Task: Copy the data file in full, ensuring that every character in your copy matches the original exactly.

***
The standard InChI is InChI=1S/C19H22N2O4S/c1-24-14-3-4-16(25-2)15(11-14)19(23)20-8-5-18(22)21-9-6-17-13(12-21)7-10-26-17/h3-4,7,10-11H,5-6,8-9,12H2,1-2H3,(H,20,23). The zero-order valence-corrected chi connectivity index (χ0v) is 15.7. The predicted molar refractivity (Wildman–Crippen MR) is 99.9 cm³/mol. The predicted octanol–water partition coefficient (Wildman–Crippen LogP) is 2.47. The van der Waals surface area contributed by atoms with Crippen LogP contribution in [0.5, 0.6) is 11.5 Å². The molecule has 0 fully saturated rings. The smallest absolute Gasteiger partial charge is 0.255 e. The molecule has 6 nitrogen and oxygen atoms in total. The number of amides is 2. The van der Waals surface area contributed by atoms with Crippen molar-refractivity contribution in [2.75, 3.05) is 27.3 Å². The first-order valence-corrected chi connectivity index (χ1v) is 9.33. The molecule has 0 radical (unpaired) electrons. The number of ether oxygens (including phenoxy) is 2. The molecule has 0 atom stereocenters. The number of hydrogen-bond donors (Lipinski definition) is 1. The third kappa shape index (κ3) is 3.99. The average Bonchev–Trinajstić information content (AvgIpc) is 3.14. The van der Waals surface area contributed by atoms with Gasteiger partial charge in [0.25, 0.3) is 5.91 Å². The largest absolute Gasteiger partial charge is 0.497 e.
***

The standard InChI is InChI=1S/C19H22N2O4S/c1-24-14-3-4-16(25-2)15(11-14)19(23)20-8-5-18(22)21-9-6-17-13(12-21)7-10-26-17/h3-4,7,10-11H,5-6,8-9,12H2,1-2H3,(H,20,23). The zero-order valence-corrected chi connectivity index (χ0v) is 15.7. The predicted molar refractivity (Wildman–Crippen MR) is 99.9 cm³/mol. The predicted octanol–water partition coefficient (Wildman–Crippen LogP) is 2.47. The van der Waals surface area contributed by atoms with Crippen LogP contribution in [0.5, 0.6) is 11.5 Å². The molecule has 0 fully saturated rings. The smallest absolute Gasteiger partial charge is 0.255 e. The molecule has 6 nitrogen and oxygen atoms in total. The number of amides is 2. The van der Waals surface area contributed by atoms with Crippen molar-refractivity contribution in [2.75, 3.05) is 27.3 Å². The first-order valence-corrected chi connectivity index (χ1v) is 9.33. The molecule has 0 radical (unpaired) electrons. The number of ether oxygens (including phenoxy) is 2. The molecule has 0 atom stereocenters. The number of hydrogen-bond donors (Lipinski definition) is 1. The third kappa shape index (κ3) is 3.99. The average Bonchev–Trinajstić information content (AvgIpc) is 3.14. The van der Waals surface area contributed by atoms with Gasteiger partial charge in [0.25, 0.3) is 5.91 Å². The largest absolute Gasteiger partial charge is 0.497 e.